Kilopower Reactor Using Stirling Technology (KRUSTY): Research into Advanced Energy Sources for Future Space Missions

The Kilopower project was responsible for developing and testing the Kilopower Reactor Using Stirling Technology (KRUSTY). The project was tasked to advance the technologies needed to produce power in remote, harsh environments such as those found in space. This article provides an overview of the project.

Objectives and Applications

The primary objective of the KRUSTY experiment was to provide a reliable and efficient energy source for future space missions. Currently, spacecraft rely on solar power or radioisotope thermoelectric generators (RTGs) for their energy needs. However, solar power is not efficient in deep space or on planets with thin atmospheres like Mars. On the other hand, RTGs, while reliable, offer limited power output.

The Kilopower reactor, however, could potentially resolve these issues. It is designed to operate independently of sunlight, making it ideal for deep space missions or for locations on a planet that receive limited sunlight. Furthermore, it is capable of providing significantly more power than an RTG, making it suitable for more demanding tasks.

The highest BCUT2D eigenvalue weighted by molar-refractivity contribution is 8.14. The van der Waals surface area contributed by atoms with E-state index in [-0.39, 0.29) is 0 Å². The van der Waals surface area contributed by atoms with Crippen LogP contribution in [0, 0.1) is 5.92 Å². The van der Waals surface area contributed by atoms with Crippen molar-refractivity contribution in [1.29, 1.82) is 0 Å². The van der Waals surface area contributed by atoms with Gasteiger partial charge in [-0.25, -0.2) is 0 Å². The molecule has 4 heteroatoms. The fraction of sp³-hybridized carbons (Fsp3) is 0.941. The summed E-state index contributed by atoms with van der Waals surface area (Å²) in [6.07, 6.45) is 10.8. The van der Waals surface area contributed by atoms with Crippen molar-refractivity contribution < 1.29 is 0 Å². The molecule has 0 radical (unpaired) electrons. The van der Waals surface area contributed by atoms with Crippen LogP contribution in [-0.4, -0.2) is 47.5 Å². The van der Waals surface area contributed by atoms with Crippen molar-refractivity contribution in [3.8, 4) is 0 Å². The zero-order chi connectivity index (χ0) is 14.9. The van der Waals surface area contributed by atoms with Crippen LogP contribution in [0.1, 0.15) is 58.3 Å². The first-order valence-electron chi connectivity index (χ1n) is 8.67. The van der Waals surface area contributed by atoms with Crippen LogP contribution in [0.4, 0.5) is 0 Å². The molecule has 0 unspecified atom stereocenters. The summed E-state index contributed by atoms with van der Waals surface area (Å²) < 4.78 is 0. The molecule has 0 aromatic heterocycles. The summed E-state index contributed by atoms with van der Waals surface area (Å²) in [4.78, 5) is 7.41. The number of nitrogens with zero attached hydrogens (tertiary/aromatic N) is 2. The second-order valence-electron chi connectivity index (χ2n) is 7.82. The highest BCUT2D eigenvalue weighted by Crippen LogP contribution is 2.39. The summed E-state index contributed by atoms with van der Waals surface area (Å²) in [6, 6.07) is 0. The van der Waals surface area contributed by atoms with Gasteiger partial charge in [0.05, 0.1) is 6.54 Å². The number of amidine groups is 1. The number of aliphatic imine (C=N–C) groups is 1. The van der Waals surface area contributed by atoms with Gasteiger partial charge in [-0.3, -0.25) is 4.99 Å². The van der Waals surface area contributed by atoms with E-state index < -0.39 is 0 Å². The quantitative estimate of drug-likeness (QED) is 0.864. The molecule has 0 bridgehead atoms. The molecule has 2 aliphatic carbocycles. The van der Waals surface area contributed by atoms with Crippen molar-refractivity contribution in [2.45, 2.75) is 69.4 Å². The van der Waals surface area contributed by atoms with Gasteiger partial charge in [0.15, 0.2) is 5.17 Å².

Experimental Success

In March 2018, the KRUSTY experiment successfully demonstrated that the Kilopower reactor could produce electricity in a space-like environment. The team was able to start the reactor, bring it to full power, sustain a steady state operation, and then successfully shut it down.

KRUSTY was the first nuclear-powered operation of a new fission reactor concept in the US in over 40 years.

The reactor concept was designed, fabricated and tested for less than $20 million.

Next Steps: Fission Surface Power Project

NASA’s fission surface power project expands on the efforts of the Kilopower project, which ended in 2018. Currently, NASA is working with the Department of Energy (DOE) and industry to design a fission power system that would provide at least 40 kilowatts of power – enough to continuously run 30 households for ten years. A future lunar demonstration will pave the way for sustainable operations and even base camps on the Moon and Mars.

NASA and DOE selected three design concept proposals in June 2022 for a fission surface power system design that could be ready to launch by the end of the decade for a demonstration on the Moon. This technology would benefit future exploration under the Artemis umbrella.

Future Implications

NASA’s successful demonstration of the KRUSTY experiment is a significant milestone in the pursuit of nuclear power for space exploration. The Kilopower project could provide the energy required for future astronauts to carry out mission objectives, like mining resources, charging rovers, and turning water into rocket fuel or breathable air. The success of KRUSTY brings us a step closer to extended human presence on the Moon, Mars, and beyond.

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